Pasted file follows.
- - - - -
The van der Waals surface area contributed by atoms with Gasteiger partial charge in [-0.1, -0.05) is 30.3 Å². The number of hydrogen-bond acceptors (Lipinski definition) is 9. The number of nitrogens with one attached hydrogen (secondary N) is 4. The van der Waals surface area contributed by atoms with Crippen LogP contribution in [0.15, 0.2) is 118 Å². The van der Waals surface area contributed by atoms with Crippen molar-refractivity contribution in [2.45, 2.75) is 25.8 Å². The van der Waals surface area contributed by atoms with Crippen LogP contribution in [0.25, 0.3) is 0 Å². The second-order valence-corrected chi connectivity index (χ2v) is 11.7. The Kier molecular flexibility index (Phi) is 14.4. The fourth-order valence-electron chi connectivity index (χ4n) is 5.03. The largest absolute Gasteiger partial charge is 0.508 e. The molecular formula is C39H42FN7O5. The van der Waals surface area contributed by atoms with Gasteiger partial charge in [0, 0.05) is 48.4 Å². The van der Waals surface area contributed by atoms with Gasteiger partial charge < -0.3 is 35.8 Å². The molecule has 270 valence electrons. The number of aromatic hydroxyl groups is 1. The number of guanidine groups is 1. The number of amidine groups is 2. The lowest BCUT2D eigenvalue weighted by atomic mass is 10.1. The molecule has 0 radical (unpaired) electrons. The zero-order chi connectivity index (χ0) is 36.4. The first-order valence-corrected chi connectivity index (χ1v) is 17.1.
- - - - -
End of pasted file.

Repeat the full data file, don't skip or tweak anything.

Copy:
The van der Waals surface area contributed by atoms with Gasteiger partial charge in [-0.1, -0.05) is 30.3 Å². The number of hydrogen-bond acceptors (Lipinski definition) is 9. The number of nitrogens with one attached hydrogen (secondary N) is 4. The van der Waals surface area contributed by atoms with Crippen LogP contribution in [0.15, 0.2) is 118 Å². The van der Waals surface area contributed by atoms with Crippen molar-refractivity contribution in [2.45, 2.75) is 25.8 Å². The van der Waals surface area contributed by atoms with Crippen LogP contribution in [0.25, 0.3) is 0 Å². The second-order valence-corrected chi connectivity index (χ2v) is 11.7. The Kier molecular flexibility index (Phi) is 14.4. The fourth-order valence-electron chi connectivity index (χ4n) is 5.03. The largest absolute Gasteiger partial charge is 0.508 e. The molecular formula is C39H42FN7O5. The van der Waals surface area contributed by atoms with Gasteiger partial charge in [0, 0.05) is 48.4 Å². The van der Waals surface area contributed by atoms with Gasteiger partial charge < -0.3 is 35.8 Å². The molecule has 270 valence electrons. The number of aromatic hydroxyl groups is 1. The number of guanidine groups is 1. The number of amidine groups is 2. The lowest BCUT2D eigenvalue weighted by atomic mass is 10.1. The molecule has 0 radical (unpaired) electrons. The zero-order chi connectivity index (χ0) is 36.4. The first-order valence-corrected chi connectivity index (χ1v) is 17.1.